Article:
Dracula then enters Mina's life and gives her what she has been craving for, which in itself is strange because Dracula is also a woman! Mina's sister is Abigail Van Helsing (Shelly Jones) who not only seeks to destroy Dracula but to erase her from Mina's life. Not only that, she also has desires for Mina's husband, dreaming of having lesbian sex with her/him in the shower. What is confusing about this sub-plot is that we aren't given enough time see why Abigail has this desire to lure her sister's husband away from her. Abigail meets Dracula twice throughout the film and engages in lesbian sex with her, imagining her to be Jonathan. Another confusing sub-plot is the blonde-haired vampire who lured Casey Jones into believing that she's a vampire during the beginning of the film. We don't get to know who they are or what part they play in the unfolding story until the very end. They both get involved in having lesbian sex with each other and even murder a male goth in a cemetery. All these sub-plots are merged together and it is this that causes the confusion among the dream-like fantasies of Abigail Van Helsing. However, we finally do discover the true meaning behind these plots towards the end of the film, but I gave up caring where they were heading because it was hard to concentrate on the story spread among the sex scenes. When watching Lust for Dracula, you observe an interesting plot beginning to develop, only to have that plot postponed during a 10 minute lesbian sex scene. After the sex scene, another plot is thrown up and you tend to lose concentration on where each plot is developing or heading, at least until the very end. Even then you're still left wondering. That is why a second viewing is important for the viewer to understand the film. However, I still didn't entirely get it.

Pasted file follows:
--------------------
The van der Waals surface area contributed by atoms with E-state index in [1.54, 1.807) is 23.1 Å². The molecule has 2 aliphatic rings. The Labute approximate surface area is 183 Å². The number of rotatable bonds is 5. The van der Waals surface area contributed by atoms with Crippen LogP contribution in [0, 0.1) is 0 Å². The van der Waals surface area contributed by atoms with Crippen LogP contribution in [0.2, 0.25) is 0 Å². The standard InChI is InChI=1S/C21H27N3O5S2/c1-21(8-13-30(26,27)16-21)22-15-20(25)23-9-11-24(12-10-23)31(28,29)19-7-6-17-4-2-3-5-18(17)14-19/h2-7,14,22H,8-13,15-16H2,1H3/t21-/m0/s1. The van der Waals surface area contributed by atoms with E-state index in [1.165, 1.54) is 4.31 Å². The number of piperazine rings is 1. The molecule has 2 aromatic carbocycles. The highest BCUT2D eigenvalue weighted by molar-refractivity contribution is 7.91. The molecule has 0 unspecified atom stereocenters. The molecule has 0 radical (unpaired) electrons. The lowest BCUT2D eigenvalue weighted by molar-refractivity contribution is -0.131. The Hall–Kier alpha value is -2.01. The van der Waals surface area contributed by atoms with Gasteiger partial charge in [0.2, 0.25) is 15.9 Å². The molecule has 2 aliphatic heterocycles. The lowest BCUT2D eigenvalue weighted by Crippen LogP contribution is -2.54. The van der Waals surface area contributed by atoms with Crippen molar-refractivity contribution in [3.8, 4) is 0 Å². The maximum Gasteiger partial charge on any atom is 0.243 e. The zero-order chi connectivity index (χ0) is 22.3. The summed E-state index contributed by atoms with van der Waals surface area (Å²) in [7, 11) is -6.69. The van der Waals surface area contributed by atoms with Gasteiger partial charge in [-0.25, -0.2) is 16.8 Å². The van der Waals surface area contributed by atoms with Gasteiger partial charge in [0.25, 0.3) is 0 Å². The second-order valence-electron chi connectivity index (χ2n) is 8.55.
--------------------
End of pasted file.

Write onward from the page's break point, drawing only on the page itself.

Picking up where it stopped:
It is the sex scenes themselves that make Lust for Dracula worth watching. As this review is for the unrated version, the sex scenes happen to be far are more explicit than the rated version. When the two teenage vampires, Casey and Sara, masturbate in two chairs facing the camera, we see some near hardcore pornographic shots of their fingers caressing the entrance of their shaved vaginas. Another sex scene features Mina having sex with Dracula by the swimming pool on Mina's back garden. This is a genuinely erotic scene, especially as the light reflecting from the ripples on the pool water illuminates the surrounding area where they have sex. The two teenage vampires once again have sex, this time on the cemetery floor after they murder the goth. It is after this third sex scene that the sex scenes dwindle and the sub-plots get more attention. However, you'll probably have lost all interest with these plots during the confusion created when discovering Mina's husband is a woman trying to get her pregnant and the jumbled sequences of Abigail's fantasies with Dracula.
Now, the eccentric scenes that creates confusion. The fantasies of both Abigail and Dracula are merged among the lesbian sex scenes. These erotic dream-like sequences make you ponder on which is a fantasy and which is really happening. The scene where Dracula drinks blood from a baby's bottle is surely intended to be funny; but with the serious, albeit confusing, script, this intentionally funny scene seems to be out of place. The most eccentric scene yet is when Mina discovers her husband is really woman. All these scenes create a lot of confusion and you end up not caring where the film is going to go next. I believe the film was intended to be that way, but it certainly fails to hold your interest.